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How VR Technology is Changing the Game for the NFL



For the last several years’ virtual reality technology has proved a valuable tool in everything from new airline pilot training to treating PTSD for veterans. However, it’s only recently that the NFL has begun see the potential VR could have in upping the game when it comes to recruiting and training.

Recently, Patrick Stroh, President of Mercury Business Advisors and author of Advancing Innovation: Galvanizing, Enabling & Measuring for Innovation Value! and Business Strategy: Plan, Execute, Win!, spoke at the 2016 Consumer Electronics Show in Las Vegas alongside 14-year NFL veteran, 2001 Super Bowl champion, and current ESPN NFL analyst Trent Dilfer, on what VR could mean for the future of the NFL.

“That technology [VR] has been there. But nobody has thought about applying it to professional sports like this,” said Stroh.

While the technology itself isn’t new, it is a relatively new venture for professional sports. In 2015 only six NFL teams (the Cowboys, Cardinals, 49ers, Vikings, Jets, and Buccaneers) reported using VR in some capacity. In most cases the technology came from Strivr labs, an organization co-founded by Derek Belch, former Sanford student and football player. The Tampa Bay Buccaneers experimented with a VR technology from Eon Sports.

By using an Oculous Rift headset, Strivr technology allows players to study real life plays and reps from a first-person perspective. The company claims that VR provides the opportunity to “get extra practice with coverages and formations, and master the playbook in a fraction of the time.”

Despite a lack of widespread adoption to date, Minnesota Vikings Quarterback Teddy Bridgewater integrated VR technology from Strivr labs into his training regimen during the 2015 season. Last year, the team won the division by going 11-5. Meanwhile Bridgewater’s stats included, 14 TDs (14 in 2014), 9 INTs (12), 3,231 (2,919) total yards and a passer rating of 88.7 (85.2).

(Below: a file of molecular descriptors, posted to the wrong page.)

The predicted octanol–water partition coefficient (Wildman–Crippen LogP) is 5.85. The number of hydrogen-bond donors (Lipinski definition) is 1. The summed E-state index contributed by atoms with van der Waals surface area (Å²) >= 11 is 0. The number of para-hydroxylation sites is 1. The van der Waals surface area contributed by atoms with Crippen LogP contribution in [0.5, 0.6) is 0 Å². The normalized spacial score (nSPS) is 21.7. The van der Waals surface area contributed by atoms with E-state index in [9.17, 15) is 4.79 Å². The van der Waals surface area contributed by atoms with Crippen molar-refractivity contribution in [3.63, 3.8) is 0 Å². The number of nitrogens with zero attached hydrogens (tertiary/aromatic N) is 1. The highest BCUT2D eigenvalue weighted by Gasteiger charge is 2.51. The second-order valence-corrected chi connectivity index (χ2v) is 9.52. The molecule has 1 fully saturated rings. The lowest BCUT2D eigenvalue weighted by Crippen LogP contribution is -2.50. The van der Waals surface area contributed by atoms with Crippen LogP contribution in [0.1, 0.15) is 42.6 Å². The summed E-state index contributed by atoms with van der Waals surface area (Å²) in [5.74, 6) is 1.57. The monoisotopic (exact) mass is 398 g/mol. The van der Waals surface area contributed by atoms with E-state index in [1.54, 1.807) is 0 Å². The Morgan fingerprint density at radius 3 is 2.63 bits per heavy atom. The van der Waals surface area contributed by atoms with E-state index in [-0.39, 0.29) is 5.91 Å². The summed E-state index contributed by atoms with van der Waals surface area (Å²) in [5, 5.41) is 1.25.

“[He] would put on that oculus and go through some VR plays for maybe six minutes during the day,” said Stroh, “So you know, imagine going to your practice for the day and then getting done, taking a shower, getting dressed, throwing on the headset and going through some plays. We know repetition is the mother of skill; he goes through it again and again and again. He’s done six minutes worth of it and he’s just picked up how many gold nuggets out of that?”

During the Consumer Electrons Show, Stroh and Dilfer also mentioned that the old way of prepping for a game was ‘install, film, field,’ however now with the addition of VR, it’s ‘install, film, VR, field.’

By placing players in a simulated situation with 360-degree real-life footage, they are able to better make decisions when it comes to field time.

Using VR means that players can now, “study film from a first-person perspective in an immersive, 360° environment. You may physically be in the classroom, but in the VR headset you’re right back on the field,” according to Strivr labs.